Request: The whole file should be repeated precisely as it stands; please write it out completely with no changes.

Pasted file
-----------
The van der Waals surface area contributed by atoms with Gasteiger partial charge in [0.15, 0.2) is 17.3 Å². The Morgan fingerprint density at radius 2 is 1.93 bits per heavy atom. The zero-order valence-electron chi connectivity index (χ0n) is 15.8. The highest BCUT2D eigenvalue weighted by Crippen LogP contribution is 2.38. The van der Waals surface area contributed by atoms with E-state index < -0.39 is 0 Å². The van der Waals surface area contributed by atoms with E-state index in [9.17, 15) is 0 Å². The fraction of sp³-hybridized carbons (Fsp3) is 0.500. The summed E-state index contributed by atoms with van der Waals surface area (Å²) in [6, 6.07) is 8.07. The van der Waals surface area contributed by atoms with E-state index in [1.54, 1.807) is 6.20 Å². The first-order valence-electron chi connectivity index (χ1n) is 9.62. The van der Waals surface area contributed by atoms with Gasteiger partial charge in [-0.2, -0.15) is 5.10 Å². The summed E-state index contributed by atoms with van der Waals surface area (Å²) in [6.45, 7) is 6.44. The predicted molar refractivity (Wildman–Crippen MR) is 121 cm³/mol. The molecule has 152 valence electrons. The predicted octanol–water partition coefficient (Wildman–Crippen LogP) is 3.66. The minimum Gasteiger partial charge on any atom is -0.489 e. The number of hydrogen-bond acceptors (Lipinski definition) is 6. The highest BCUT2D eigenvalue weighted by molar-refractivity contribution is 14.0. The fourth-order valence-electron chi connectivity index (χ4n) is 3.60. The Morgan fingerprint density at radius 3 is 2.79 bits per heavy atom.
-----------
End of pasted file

The van der Waals surface area contributed by atoms with Gasteiger partial charge in [0.15, 0.2) is 17.3 Å². The Morgan fingerprint density at radius 2 is 1.93 bits per heavy atom. The zero-order valence-electron chi connectivity index (χ0n) is 15.8. The highest BCUT2D eigenvalue weighted by Crippen LogP contribution is 2.38. The van der Waals surface area contributed by atoms with E-state index < -0.39 is 0 Å². The van der Waals surface area contributed by atoms with E-state index in [9.17, 15) is 0 Å². The fraction of sp³-hybridized carbons (Fsp3) is 0.500. The summed E-state index contributed by atoms with van der Waals surface area (Å²) in [6, 6.07) is 8.07. The van der Waals surface area contributed by atoms with E-state index in [1.54, 1.807) is 6.20 Å². The first-order valence-electron chi connectivity index (χ1n) is 9.62. The van der Waals surface area contributed by atoms with Gasteiger partial charge in [-0.2, -0.15) is 5.10 Å². The summed E-state index contributed by atoms with van der Waals surface area (Å²) in [6.45, 7) is 6.44. The predicted molar refractivity (Wildman–Crippen MR) is 121 cm³/mol. The molecule has 152 valence electrons. The predicted octanol–water partition coefficient (Wildman–Crippen LogP) is 3.66. The minimum Gasteiger partial charge on any atom is -0.489 e. The number of hydrogen-bond acceptors (Lipinski definition) is 6. The highest BCUT2D eigenvalue weighted by molar-refractivity contribution is 14.0. The fourth-order valence-electron chi connectivity index (χ4n) is 3.60. The Morgan fingerprint density at radius 3 is 2.79 bits per heavy atom.